If you’re new to CGI, you may feel that there are far too many 3D art (opens in new tab) tools to choose from in a dizzying array of software. In this article I'll aim to break everything in CGI down to the very basics, so that every artist can be armed with the knowledge of which tool is best. Let’s explore materials and shaders by looking at luminous surfaces.
Lighting is one of the key skills to master in CG, and learning what each of the light types can do really helps artists mimic the real world in their CG scenes. The issue is, not all lights are… lights. A lot of objects emit light, a classic example being the rear of a firefly. So how do CG artists re-create emissive objects? They do it through the use of luminous effects within the material itself.
The luminance properties of a shader/material are some of the most fun elements of texture work, as they can bring a scene to life instantly, whether it’s lava from a volcano or the screen of an old TV set. As the luminance channel is usually interacting with a wide range of colours from the shader, it really adds pop to a scene.
Depending on the render software being used, the luminance properties of a material can have a lot, if not all, of the same properties as a light object, making them truly powerful and a key part of a compositing workflow. Clever use of luminance properties can bring big improvements to a scene, especially for effects that would be quite difficult to create with light objects alone. Motion graphic UI elements, for example, are really enhanced by the use of emissive properties.
As luminance materials are embedded within a material, they can use the same sources as other parts of the material, for example animations for the screen of a TV can be played through a luminance channel, creating realistic interactive lighting.
In fact, luminous materials can also be used as actual lighting, for example when lighting a product shot. The full range of modelling tools from the application can be used to create easy-to-preview light shapes to enhance the reflections in a scene.
01. Add luminance
Look for a group of settings that may be called Luminance, Incandescent or Emission. These usually tend to be the same options as found in a diffuse colour or similar channel.
The major difference is with the intensity option, which can quickly blow out image-based textures in the emission channel to the predominant colour. If this is the case, look to balance the lighting in the scene in order to achieve a much more realistic-looking result.
02. Make use of animated textures for screens
One of the best uses for emissive textures is in creating animated screens, as these can bring in texture sequences which can then interactively light a scene. As everything is being calculated in the render, complex effects such as refraction and subsurface scattering will react properly to the emissive texture.
These kind of effects would be difficult to match in compositing. It is always best to render emissive textures ‘in-camera’ if supported, and if it doesn’t impact on your project time.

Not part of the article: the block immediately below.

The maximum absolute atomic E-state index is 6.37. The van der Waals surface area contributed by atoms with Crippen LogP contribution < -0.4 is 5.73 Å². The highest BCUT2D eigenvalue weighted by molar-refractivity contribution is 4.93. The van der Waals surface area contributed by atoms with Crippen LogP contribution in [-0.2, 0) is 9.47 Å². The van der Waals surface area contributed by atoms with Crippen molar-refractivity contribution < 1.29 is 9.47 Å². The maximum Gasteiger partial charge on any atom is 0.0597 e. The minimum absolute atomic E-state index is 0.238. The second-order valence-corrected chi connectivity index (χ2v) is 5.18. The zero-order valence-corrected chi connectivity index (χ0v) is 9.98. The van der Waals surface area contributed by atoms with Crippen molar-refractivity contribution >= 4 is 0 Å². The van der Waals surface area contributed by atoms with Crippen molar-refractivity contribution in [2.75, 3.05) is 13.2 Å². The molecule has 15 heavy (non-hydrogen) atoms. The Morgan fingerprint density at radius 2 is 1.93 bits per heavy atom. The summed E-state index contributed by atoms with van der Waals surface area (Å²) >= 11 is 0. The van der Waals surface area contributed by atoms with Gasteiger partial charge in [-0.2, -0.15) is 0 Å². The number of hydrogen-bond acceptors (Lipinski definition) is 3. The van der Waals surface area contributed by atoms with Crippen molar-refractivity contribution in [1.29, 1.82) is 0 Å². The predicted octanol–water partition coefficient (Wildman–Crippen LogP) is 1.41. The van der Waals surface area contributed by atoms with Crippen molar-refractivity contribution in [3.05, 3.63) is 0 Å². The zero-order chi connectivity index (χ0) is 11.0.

03. Use the luminance channel for compositing
A great use of the luminance channel is to make coloured mattes of a scene if the render engine in question has limited matte support. Once a scene has been rendered normally, make a new version and switch off settings such as Global Illumination and apply new shader materials to the objects.
Using pure red, green and blue is a great way to start, as these colours can then be used by keying software in the compositing application, to create a variety of mattes from one image pass. This speeds up the compositing process and saves disk space.
04. Emissive textures for highlighting objects
Using emissive textures can be a great way to bring objects in a scene to life, whether this is by using them as highlights on an edge of a motion graphic UI element, or to add an extra bit of colour to an object in a scene.
If a scene isn’t looking exactly how you want it or an object isn’t clearly defined for its purpose, do not be afraid to add a touch of emission colour (usually the same as the diffuse colour) in order to help the material pop in the scene.
05. Create bespoke lighting rigs
One of the hardest things to do is create exciting lighting. This is where emissive textures can come into their own, as they can be combined with a 3D application’s modelling toolset to create bespoke lighting setups, for product shots for example.
Many 3D applications have controls regarding visibility of objects. Use the visibility tools if they are available to control whether a lighting object is seen in the render, creating an easy-to-understand lighting setup.
This article was originally published in issue 238 of 3D World (opens in new tab), the world's best-selling magazine for CG artists. Buy issue 239 (opens in new tab) or subscribe to 3D World here (opens in new tab).